11 July 2015
I’d love to be in Greece right now. Why? Because the Greek people are engaged in a real political debate over the future of their country. It’s a debate I would love to see occur in this country at the same level of intensity.
Yes, the Greek people are going through some pain right now. Over 25% of the workforce is unemployed, the welfare state is in tatters, and many people risk losing their savings. But there’s also a sense of hope and empowerment, which could be seen in the jubilance ― particularly amongst young people ― that accompanied the “no vote” to austerity.
Something that’s been largely missing from the coverage here is what the majority of Greek people were actually voting against. The austerity measures being forced on Greece as part of the repayment of its debt to European bankers were extreme.
They included more cuts to pensions and benefits, higher taxes, slashing of public sector wages, but most crucially the wholesale privatisation of airports, harbours, railways, water and power companies, motorways, post offices, thermal springs, seaside land and cultural treasures. Greece was to be sold to international corporates at bargain basement prices. What future did this represent?
No wonder for many Greeks the better alternative, as tough as it might be, is to default on the national debt and try to rebuild the economy on their own terms. And this is where something else going on in Greece at the moment is instilling confidence.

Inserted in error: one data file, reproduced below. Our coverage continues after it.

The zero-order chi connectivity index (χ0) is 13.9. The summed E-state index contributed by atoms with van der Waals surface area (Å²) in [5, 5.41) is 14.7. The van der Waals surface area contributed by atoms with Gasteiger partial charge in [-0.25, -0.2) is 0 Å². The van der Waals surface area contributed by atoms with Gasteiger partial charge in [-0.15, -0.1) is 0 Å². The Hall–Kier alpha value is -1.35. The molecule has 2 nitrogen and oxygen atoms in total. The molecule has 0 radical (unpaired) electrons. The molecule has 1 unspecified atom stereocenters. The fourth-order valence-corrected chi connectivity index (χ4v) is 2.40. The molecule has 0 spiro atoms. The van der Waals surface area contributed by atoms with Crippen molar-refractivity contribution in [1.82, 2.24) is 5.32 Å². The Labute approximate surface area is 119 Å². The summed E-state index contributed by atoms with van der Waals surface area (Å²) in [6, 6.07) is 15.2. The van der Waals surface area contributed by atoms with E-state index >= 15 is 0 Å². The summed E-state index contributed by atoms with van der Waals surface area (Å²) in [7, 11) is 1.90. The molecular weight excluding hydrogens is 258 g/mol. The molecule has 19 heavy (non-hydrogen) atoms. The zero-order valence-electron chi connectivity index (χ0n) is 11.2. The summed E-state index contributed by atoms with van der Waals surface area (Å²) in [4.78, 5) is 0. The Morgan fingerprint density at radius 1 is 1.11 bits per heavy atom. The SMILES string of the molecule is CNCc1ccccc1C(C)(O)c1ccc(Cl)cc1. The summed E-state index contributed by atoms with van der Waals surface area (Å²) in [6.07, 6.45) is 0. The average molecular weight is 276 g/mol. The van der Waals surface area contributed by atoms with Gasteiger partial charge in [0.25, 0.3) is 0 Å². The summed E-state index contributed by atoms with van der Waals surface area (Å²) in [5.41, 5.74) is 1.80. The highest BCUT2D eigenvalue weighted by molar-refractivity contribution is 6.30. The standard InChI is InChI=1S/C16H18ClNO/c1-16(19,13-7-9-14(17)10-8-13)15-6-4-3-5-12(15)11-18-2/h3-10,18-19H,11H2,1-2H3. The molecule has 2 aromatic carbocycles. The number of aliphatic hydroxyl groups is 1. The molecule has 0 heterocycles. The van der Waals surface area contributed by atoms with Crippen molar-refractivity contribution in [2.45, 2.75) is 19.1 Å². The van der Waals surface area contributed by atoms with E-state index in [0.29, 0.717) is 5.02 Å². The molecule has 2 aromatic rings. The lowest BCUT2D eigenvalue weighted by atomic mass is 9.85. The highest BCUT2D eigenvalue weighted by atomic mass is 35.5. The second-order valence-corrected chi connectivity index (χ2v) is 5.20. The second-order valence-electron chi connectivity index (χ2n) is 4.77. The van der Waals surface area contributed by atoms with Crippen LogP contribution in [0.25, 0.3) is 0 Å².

Since the economic crisis began in 2009 there’s been an explosion across Greece of democratic and cooperative enterprises that have gone a long way to creating a parallel economy.
Food cooperatives have been set-up bypassing supermarket chains, doctors and other health professionals have established free health clinics, neighbourhoods have founded social kitchens where people pool their food and eat together. The Internet is being used to coordinate bartering and sharing of private and community resources. There’s even a trend towards Greeks offering up their homes for tourist accommodation in exchange for Euro dollars, bypassing the often foreign owned hotels.
These practical attempts to do what simply needs to be done have their base in a new ethos that’s about self-sufficiency, sustainability, local economies and community democracy.
Christos Ciovanopoulos from Solidarity for All, one of the many citizen networks now operating in Greece, says the movement is “politics from the bottom up, that starts with real people’s needs. It’s a practical critique of the empty, top-down, representational politics our traditional parties practice. It’s a kind of whole new model, actually. And it’s working.”
Tonia Katerini, an unemployed architect, who has helped set up a food cooperative in Athens, says all these new initiatives “are about people taking responsibility for their lives, putting their skills to use, becoming productive again.”
In many ways what’s happening in Greece, both the good and the bad, is the future. The debt fueled unfettered exploitation of people and planet has to end sometime. At least the Greek people are waking up to reality and realising the benefits of communities doing things for themselves in a sustainable and democratic manner. It’s a model that holds lessons for the rest of the world.
For that reason I wish the Greek people lots of luck and encouragement. Kalí tíhi and náse kalá!